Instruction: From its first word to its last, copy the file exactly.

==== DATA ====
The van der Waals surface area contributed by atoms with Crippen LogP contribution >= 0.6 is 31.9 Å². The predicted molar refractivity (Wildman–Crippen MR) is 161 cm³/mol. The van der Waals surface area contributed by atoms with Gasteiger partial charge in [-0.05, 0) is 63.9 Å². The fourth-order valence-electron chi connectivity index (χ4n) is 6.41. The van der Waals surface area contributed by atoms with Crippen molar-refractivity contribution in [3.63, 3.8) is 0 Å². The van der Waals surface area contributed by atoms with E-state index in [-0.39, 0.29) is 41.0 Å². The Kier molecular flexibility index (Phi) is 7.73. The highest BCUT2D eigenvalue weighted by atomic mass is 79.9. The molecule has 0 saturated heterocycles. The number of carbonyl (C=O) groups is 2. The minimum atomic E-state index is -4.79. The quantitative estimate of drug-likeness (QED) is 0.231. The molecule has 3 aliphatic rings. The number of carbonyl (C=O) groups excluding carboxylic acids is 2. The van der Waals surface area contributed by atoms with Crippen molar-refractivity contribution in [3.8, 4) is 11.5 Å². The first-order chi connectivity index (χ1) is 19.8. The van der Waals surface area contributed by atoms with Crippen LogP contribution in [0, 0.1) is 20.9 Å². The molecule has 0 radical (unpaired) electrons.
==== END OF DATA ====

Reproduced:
The van der Waals surface area contributed by atoms with Crippen LogP contribution >= 0.6 is 31.9 Å². The predicted molar refractivity (Wildman–Crippen MR) is 161 cm³/mol. The van der Waals surface area contributed by atoms with Gasteiger partial charge in [-0.05, 0) is 63.9 Å². The fourth-order valence-electron chi connectivity index (χ4n) is 6.41. The van der Waals surface area contributed by atoms with Crippen molar-refractivity contribution in [3.63, 3.8) is 0 Å². The van der Waals surface area contributed by atoms with E-state index in [-0.39, 0.29) is 41.0 Å². The Kier molecular flexibility index (Phi) is 7.73. The highest BCUT2D eigenvalue weighted by atomic mass is 79.9. The molecule has 0 saturated heterocycles. The number of carbonyl (C=O) groups is 2. The minimum atomic E-state index is -4.79. The quantitative estimate of drug-likeness (QED) is 0.231. The molecule has 3 aliphatic rings. The number of carbonyl (C=O) groups excluding carboxylic acids is 2. The van der Waals surface area contributed by atoms with Crippen molar-refractivity contribution in [3.8, 4) is 11.5 Å². The first-order chi connectivity index (χ1) is 19.8. The van der Waals surface area contributed by atoms with Crippen LogP contribution in [0, 0.1) is 20.9 Å². The molecule has 0 radical (unpaired) electrons.